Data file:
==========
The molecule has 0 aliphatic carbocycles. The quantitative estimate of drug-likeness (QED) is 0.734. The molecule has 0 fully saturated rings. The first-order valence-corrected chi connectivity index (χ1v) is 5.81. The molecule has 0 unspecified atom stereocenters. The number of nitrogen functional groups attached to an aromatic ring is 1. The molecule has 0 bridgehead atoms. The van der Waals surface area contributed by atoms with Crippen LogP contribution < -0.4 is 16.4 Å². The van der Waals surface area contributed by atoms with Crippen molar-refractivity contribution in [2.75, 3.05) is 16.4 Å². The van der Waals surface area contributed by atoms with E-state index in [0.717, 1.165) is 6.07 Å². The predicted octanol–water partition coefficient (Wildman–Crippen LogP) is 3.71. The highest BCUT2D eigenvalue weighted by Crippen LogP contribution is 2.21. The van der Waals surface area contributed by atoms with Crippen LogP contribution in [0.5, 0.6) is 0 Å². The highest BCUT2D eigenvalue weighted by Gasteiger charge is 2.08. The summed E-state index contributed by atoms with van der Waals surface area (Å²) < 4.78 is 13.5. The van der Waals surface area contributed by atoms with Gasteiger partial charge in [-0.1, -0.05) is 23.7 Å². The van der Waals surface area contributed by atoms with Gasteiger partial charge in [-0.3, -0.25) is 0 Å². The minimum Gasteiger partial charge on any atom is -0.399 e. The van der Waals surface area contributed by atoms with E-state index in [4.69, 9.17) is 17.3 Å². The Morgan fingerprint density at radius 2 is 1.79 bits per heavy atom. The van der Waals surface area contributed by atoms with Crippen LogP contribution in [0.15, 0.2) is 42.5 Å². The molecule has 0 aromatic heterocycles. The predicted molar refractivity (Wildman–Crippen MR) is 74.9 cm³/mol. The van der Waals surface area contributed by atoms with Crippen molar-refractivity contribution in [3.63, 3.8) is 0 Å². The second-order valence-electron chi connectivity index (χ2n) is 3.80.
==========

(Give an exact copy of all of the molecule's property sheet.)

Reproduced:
The molecule has 0 aliphatic carbocycles. The quantitative estimate of drug-likeness (QED) is 0.734. The molecule has 0 fully saturated rings. The first-order valence-corrected chi connectivity index (χ1v) is 5.81. The molecule has 0 unspecified atom stereocenters. The number of nitrogen functional groups attached to an aromatic ring is 1. The molecule has 0 bridgehead atoms. The van der Waals surface area contributed by atoms with Crippen LogP contribution < -0.4 is 16.4 Å². The van der Waals surface area contributed by atoms with Crippen molar-refractivity contribution in [2.75, 3.05) is 16.4 Å². The van der Waals surface area contributed by atoms with E-state index in [0.717, 1.165) is 6.07 Å². The predicted octanol–water partition coefficient (Wildman–Crippen LogP) is 3.71. The highest BCUT2D eigenvalue weighted by Crippen LogP contribution is 2.21. The van der Waals surface area contributed by atoms with Crippen LogP contribution in [0.5, 0.6) is 0 Å². The highest BCUT2D eigenvalue weighted by Gasteiger charge is 2.08. The summed E-state index contributed by atoms with van der Waals surface area (Å²) < 4.78 is 13.5. The van der Waals surface area contributed by atoms with Gasteiger partial charge in [-0.1, -0.05) is 23.7 Å². The van der Waals surface area contributed by atoms with Gasteiger partial charge in [-0.3, -0.25) is 0 Å². The minimum Gasteiger partial charge on any atom is -0.399 e. The van der Waals surface area contributed by atoms with E-state index in [4.69, 9.17) is 17.3 Å². The Morgan fingerprint density at radius 2 is 1.79 bits per heavy atom. The van der Waals surface area contributed by atoms with Crippen LogP contribution in [0.15, 0.2) is 42.5 Å². The molecule has 0 aromatic heterocycles. The predicted molar refractivity (Wildman–Crippen MR) is 74.9 cm³/mol. The van der Waals surface area contributed by atoms with Crippen molar-refractivity contribution in [3.63, 3.8) is 0 Å². The second-order valence-electron chi connectivity index (χ2n) is 3.80.